Friday, January 6, 2017
TERROR IN THE HAUNTED HOUSE (1958)
FRYEAN MYTHOS: *drama*
CAMPBELLIAN FUNCTIONS: *psychological*
SPOILERS SPOILERS SPOILERS
TERROR IN THE HAUNTED HOUSE features no hauntings whatever-- neither real ghosts nor Uncle Ezra putting on an old sheet to scare away the house's new inhabitants. The only thing haunting the house are memories, the memories of viewpoint character Sheila.
Born and orphaned at a young age in America, Sheila is adopted and raised in Europe. The film opens by showing her on a typical psychiatrist's couch in Switzerland, former stomping-ground of Carl Jung. Shelia has dreamed of a house strange to her, but which seems eerily familiar as well, so that its appearance has become a source of terror to her, even though there's nothing overtly scary about the house of her dreams. She tells the doctor that she anticipates returning to America with her husband Philip Tierney, also an American, and she has no ambivalence toward him at all-- until he takes her to their first place of residence, and it's the very house of her dreams.
HOUSE is a talky but reasonably effective potboiler, given a certain charm by leads Gerald Mohr and Cathy O'Donnell, neither of whom are typical Hollywood "faces." Though the scripter has clearly read a little Freud and Jung, the memories that Shelia must recover don't evince any great psychological depth. They serve one purpose: to elucidate the mystery of her background and the question of where Philip-- and a few other strange people-- fit in a purely rational manner.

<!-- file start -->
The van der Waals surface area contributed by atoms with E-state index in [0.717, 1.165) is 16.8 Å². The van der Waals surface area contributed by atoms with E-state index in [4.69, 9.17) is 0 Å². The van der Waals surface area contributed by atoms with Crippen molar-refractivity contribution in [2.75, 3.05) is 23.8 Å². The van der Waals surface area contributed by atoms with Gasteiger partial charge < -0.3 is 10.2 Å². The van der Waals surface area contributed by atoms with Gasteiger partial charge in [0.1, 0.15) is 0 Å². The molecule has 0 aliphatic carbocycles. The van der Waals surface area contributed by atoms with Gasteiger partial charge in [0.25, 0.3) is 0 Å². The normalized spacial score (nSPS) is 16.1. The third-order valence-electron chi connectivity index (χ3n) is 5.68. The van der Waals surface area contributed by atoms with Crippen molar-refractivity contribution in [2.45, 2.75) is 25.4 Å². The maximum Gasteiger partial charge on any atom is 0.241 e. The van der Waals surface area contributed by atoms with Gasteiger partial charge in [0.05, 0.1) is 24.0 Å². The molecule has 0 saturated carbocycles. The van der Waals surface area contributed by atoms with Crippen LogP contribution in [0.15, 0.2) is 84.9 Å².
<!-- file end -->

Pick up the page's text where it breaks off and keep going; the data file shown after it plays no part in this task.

My system doesn't include any tropes that easily cover the "old dark house" subgenre-- partly because I tend to believe that the dark houses aren't spooky in and of themselves, but because they're (a) sites of bizarre crimes, (b) homes of perilous psychos, or (c) gimmicked up with "outre devices." There is a "bizarre crime" that was committed at this house long ago, and it's part of Sheila's journey for her to find out about it, but it doesn't become a major part of the diegesis,as it would in a William Castle film. Shelia isn't really insane, nor is she a "peril" to anyone, including herself. However, there's enough emphasis on her fragile mental state that she does seem more allied with "passive psychos" like those of SECRET CEREMONY and BLACK SWAN. In addition, the nature of her potential breakdown is so intimately tied to a "bizarre crime" that she doesn't seem anyone's textbook case of ordinary psychosis, such as one sees in the 1949 WHIRLPOOL.